A working group convened by the American College of Rheumatology (ACR) has evaluated more than 60 disease activity measures for rheumatoid arthritis (RA). The group narrowed the number of RA disease activity measures and the recommended six for use in U.S. clinical practice are detailed in Arthritis Care & Research, a journal published by Wiley-Blackwell on behalf of the ACR.
RA is a systemic inflammatory disease, affecting more than 1 million Americans according to ACR estimates. Medical evidence has shown significant improvement in RA treatment over the last two decades, making disease remission possible for many patients. While many health care stakeholders advocate standardized assessments for RA disease activity, uniform measures of RA activity are not currently used by U.S. rheumatologists.
To address this important issue, the RA Clinical Disease Activity Measures Working Group systematically reviewed medical literature to identify disease activity measures for RA. The group surveyed rheumatologists for input and used this feedback along with psychometric analysis to determine recommendations for RA disease activity assessments.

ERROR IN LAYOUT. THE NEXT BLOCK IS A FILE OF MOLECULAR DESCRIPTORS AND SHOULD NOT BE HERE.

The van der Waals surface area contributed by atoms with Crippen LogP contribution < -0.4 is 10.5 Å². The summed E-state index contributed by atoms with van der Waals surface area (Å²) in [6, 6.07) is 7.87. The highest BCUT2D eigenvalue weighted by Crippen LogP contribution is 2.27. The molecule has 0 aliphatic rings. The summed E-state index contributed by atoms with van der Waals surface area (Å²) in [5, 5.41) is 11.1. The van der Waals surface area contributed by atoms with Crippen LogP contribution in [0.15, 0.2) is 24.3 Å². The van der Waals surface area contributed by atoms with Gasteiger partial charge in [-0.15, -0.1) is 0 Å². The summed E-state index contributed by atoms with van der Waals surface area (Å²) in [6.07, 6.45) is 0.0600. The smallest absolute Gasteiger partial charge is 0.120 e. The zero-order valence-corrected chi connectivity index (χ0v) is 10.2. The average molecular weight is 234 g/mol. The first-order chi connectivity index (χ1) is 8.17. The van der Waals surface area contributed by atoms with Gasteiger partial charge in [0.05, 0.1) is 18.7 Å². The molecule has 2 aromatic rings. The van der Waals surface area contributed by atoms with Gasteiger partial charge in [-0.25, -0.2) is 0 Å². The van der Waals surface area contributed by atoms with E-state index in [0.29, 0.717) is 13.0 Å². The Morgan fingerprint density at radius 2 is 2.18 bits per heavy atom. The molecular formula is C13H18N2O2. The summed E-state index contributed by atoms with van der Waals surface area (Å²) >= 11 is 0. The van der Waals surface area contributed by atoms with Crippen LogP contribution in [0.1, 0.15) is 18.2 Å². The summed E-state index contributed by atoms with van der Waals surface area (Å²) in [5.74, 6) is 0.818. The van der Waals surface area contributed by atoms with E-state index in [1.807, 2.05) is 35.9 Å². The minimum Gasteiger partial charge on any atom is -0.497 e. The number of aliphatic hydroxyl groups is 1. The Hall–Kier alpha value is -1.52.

"Our goal was to determine which RA disease activity measures could accurately distinguish the various levels of RA activity, and would also be reasonable to implement in clinical practice," explains Salahuddin Kazi, M.D., with Dallas VA Medical Center in Texas and one of the lead researchers involved with the working group. The group identified 63 RA disease activity measures, narrowing that down to 14 measures for further evaluation by practicing rheumatologists.
Feedback from the rheumatologists determined that 9 measures would be most useful and feasible in a clinical setting. The working group then selected 6 disease activity measures based on their reliability, validity and responsiveness. The ACR-approved recommendations for RA disease activity measures include:
In a related article, "2012 Update of the 2008 American College of Rheumatology Recommendations for the Use of Disease-Modifying Antirheumatic Drugs and Biologic Agents in the Treatment of Rheumatoid Arthritis," Singh et al. include the RA disease activity measures (Table 3) to guide clinicians in selecting the appropriate treatment options for their patients. "Rheumatologists are tasked with treating to target, and one or more of these disease activity measures will help determine the level of RA disease activity in the patient," said Dr. Kazi. "
The measures recommended to determine RA disease activity are sensitive to change, can discriminate between low, moderate, and high disease activity states, include remission criteria, and are feasible to perform in a clinical setting," concludes Dr. Kazi. "Incorporating standardized disease activity measures will facilitate adherence to the ACR guidelines for treating RA and aid clinicians in providing quality care to their patients with RA."